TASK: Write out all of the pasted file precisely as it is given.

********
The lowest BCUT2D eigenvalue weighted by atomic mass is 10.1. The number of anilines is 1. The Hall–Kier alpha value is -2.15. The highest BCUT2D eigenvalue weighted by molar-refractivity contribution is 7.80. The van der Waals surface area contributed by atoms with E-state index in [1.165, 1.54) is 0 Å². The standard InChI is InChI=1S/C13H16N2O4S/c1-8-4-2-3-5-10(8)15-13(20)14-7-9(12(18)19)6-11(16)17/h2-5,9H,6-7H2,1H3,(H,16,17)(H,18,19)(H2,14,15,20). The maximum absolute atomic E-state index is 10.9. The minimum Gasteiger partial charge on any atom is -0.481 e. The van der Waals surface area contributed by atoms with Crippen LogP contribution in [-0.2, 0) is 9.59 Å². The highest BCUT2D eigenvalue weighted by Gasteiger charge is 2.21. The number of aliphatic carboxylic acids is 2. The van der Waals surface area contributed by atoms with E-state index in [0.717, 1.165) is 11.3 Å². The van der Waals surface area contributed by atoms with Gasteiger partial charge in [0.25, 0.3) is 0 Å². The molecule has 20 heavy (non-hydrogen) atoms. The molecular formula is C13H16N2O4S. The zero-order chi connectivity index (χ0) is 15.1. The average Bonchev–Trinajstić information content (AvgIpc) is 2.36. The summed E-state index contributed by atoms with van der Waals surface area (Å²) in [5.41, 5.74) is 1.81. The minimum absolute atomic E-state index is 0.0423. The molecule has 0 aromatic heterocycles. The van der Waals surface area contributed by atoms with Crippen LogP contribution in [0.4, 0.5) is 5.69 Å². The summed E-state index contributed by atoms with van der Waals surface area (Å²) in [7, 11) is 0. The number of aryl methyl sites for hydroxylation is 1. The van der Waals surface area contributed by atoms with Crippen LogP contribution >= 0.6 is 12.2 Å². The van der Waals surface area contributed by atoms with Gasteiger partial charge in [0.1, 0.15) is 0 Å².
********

The lowest BCUT2D eigenvalue weighted by atomic mass is 10.1. The number of anilines is 1. The Hall–Kier alpha value is -2.15. The highest BCUT2D eigenvalue weighted by molar-refractivity contribution is 7.80. The van der Waals surface area contributed by atoms with E-state index in [1.165, 1.54) is 0 Å². The standard InChI is InChI=1S/C13H16N2O4S/c1-8-4-2-3-5-10(8)15-13(20)14-7-9(12(18)19)6-11(16)17/h2-5,9H,6-7H2,1H3,(H,16,17)(H,18,19)(H2,14,15,20). The maximum absolute atomic E-state index is 10.9. The minimum Gasteiger partial charge on any atom is -0.481 e. The van der Waals surface area contributed by atoms with Crippen LogP contribution in [-0.2, 0) is 9.59 Å². The highest BCUT2D eigenvalue weighted by Gasteiger charge is 2.21. The number of aliphatic carboxylic acids is 2. The van der Waals surface area contributed by atoms with E-state index in [0.717, 1.165) is 11.3 Å². The van der Waals surface area contributed by atoms with Gasteiger partial charge in [0.25, 0.3) is 0 Å². The molecule has 20 heavy (non-hydrogen) atoms. The molecular formula is C13H16N2O4S. The zero-order chi connectivity index (χ0) is 15.1. The average Bonchev–Trinajstić information content (AvgIpc) is 2.36. The summed E-state index contributed by atoms with van der Waals surface area (Å²) in [5.41, 5.74) is 1.81. The minimum absolute atomic E-state index is 0.0423. The molecule has 0 aromatic heterocycles. The van der Waals surface area contributed by atoms with Crippen LogP contribution in [0.4, 0.5) is 5.69 Å². The summed E-state index contributed by atoms with van der Waals surface area (Å²) in [7, 11) is 0. The number of aryl methyl sites for hydroxylation is 1. The van der Waals surface area contributed by atoms with Crippen LogP contribution >= 0.6 is 12.2 Å². The van der Waals surface area contributed by atoms with Gasteiger partial charge in [0.1, 0.15) is 0 Å².